Newest Review: ... (his father) or through death (his mother), it is a deeply private affair. Hold On is lovely, continuing with the record's uncompli... more
I Don't Believe In Beatles!!!
Plastic Ono Band - John Lennon
Member Name: DanielKemp
Plastic Ono Band - John Lennon
Advantages: An intensely personal set of songs. Love and God are two beautiful recordings!
Disadvantages: The middle-section of the album carries some 'filler'.
Producer: John Lennon, Yoko Ono, Phil Spector
I Found Out
Working Class Hero
Well Well Well
Look at Me
My Mummy's Dead
Released in 1970, this is the debut solo album by John Lennon. There's very little else I can add when it comes to discussing this man's career. Of course, the famous story goes that John Lennon is one half of what was possibly the greatest song-writing partnership in the history of popular music. Teamed with Paul McCartney, he reached the dizzy heights of fame with The Beatles in the 1960s.
In 1970 The Beatles split, John was in love with Yoko 'Love her or hate her' Ono and the rest is history. The resulting album from all this insecurity is an intensely personal set of songs, something which would have certainly never been allowed to appear on a Beatles record.
From the introductory toiling bells, to the expressionless drumming from Ringo Starr, Mother makes it apparent that John Lennon will be pulling no punches, neither here nor anywhere else on the record. Seemingly about Lennon facing his inner demons and confronting the fact that both his parents had abandoned him, be it voluntarily (his father) or through death (his mother), it is a deeply private affair.
Hold On is lovely, continuing with the record's uncomplicated arrangements. "Hold on Yoko, Yoko hold on... it's gonna be alright," is the sound of Lennon comforting his wife, bidding her to have faith in him and convincing her that they too can face up to their ordeals. Admittedly, it's hard to keep a straight face when John imitates the Cookie Monster from Sesame Street in the middle of the song but few could reject Hold On's genuine appeal.
Very much bitter and a workout for Lennon's disappointment with this world's pretences, I Found Out speaks for itself, as Lennon imparts the unenviable knowledge he has located through a trial and error lifestyle, "I seen through junkies, I been through it all, I seen religion from Jesus to Paul!" Bluesy and possessing a raw, earthy charm, it is a lesson in minimalist perfection. The unsophisticated, distorted funk makes a return later on during Well Well Well and makes for another winner in my book. Lennon screams his heart out all the way to the devastating finale, where the song all but cowers beneath his presence.
The album, like the man himself, has its flaws. Working Class Hero is tiresome on the best of days, with a droll circulation of only the most basic of guitar chords. John Lennon may be politically aware and discuss the trials of the working class everyman, but nevertheless, he simply will not win me over with this sluggish addition to the album. Likewise, Isolation is a chore to sit through. Neither emotionally rich nor musically convincing, it simply shuffles in an undistinguished manner to the end of its running time. Yes, it is unfortunate that the middle-section of this record is mostly without merit.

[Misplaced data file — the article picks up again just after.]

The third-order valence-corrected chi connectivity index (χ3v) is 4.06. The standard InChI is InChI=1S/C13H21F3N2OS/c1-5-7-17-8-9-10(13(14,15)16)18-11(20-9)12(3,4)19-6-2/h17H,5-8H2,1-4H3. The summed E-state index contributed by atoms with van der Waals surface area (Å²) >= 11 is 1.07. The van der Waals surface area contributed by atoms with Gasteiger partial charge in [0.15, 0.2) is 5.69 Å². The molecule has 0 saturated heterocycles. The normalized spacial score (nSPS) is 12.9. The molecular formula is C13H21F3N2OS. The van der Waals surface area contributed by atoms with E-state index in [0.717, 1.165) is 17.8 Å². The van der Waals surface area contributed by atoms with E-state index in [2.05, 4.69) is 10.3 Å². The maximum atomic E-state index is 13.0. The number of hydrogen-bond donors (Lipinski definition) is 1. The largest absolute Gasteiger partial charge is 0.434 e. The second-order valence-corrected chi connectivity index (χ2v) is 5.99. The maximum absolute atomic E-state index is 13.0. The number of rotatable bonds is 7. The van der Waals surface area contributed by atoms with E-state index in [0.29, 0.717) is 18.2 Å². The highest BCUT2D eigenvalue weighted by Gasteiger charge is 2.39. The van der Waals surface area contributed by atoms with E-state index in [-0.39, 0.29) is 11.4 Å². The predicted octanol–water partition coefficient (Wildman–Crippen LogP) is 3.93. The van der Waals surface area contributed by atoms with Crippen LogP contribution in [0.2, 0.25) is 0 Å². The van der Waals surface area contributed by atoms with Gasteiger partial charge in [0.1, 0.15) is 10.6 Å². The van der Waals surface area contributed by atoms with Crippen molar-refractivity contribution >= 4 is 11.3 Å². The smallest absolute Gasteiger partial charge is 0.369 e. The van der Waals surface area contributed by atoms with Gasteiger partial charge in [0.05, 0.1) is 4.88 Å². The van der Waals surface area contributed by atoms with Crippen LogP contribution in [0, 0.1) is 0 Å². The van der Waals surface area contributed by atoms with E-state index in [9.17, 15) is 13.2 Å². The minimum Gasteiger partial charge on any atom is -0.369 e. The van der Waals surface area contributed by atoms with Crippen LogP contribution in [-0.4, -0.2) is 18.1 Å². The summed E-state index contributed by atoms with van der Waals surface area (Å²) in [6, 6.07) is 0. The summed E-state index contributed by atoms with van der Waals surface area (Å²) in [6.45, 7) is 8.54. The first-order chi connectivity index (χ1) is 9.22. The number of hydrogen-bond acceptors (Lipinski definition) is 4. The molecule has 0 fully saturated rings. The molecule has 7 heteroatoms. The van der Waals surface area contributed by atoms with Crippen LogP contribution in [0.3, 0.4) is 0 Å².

Thankfully, things don't just pick up, but rather go into overdrive with the aching plea of Love. Just how does the man wring out so much pain into those few piano chords? I honestly can say, hand on my heart, that I've scarcely heard such a touching and yet stripped back cycle of piano chords. The song defines love itself, as Lennon tries his best to accommodate for the greatest of all emotions - unreserved love. "Love is touch, touch is love. Love is reaching, reaching love. Love is asking to be loved," and so on, ad infinitum. Sounds basic, and I guess from a technical point of view it is, but very few recordings can wreck as much havoc with your heart as Love manages.
Almost as important as Lennon's earlier musings on the world of love is his patriarchal views on religion, as seen on penultimate track God, which describes God as 'a concept by which we measure pain'. Lennon has a seemingly endless selection of expressive piano chords at his disposal, as he practically breaks through your ribcage and grasps your beating heart in his palms. The song, in effect, closes one chapter of his life and opens another, as documented by the lyrics, "I was the walrus but now I'm John and so dear friends you just have to carry on. The dream is over."
Poetic, don't you think?
You cannot deny the quality of song-writing throughout this recording. This is made evident by the fact that the majority of songs from this debut album are not overproduced and are even best described as simple. And yet, the strength of the song writing carries these songs all the way through - indeed, the best songs found on this record feature the fundamental marriage of Lennon's fractured vocals and his affecting piano chords. True, the middle-section of the album carries some baggage, but you'd struggle to find many albums which do not.
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Summary: John Lennon's masterful solo debut album!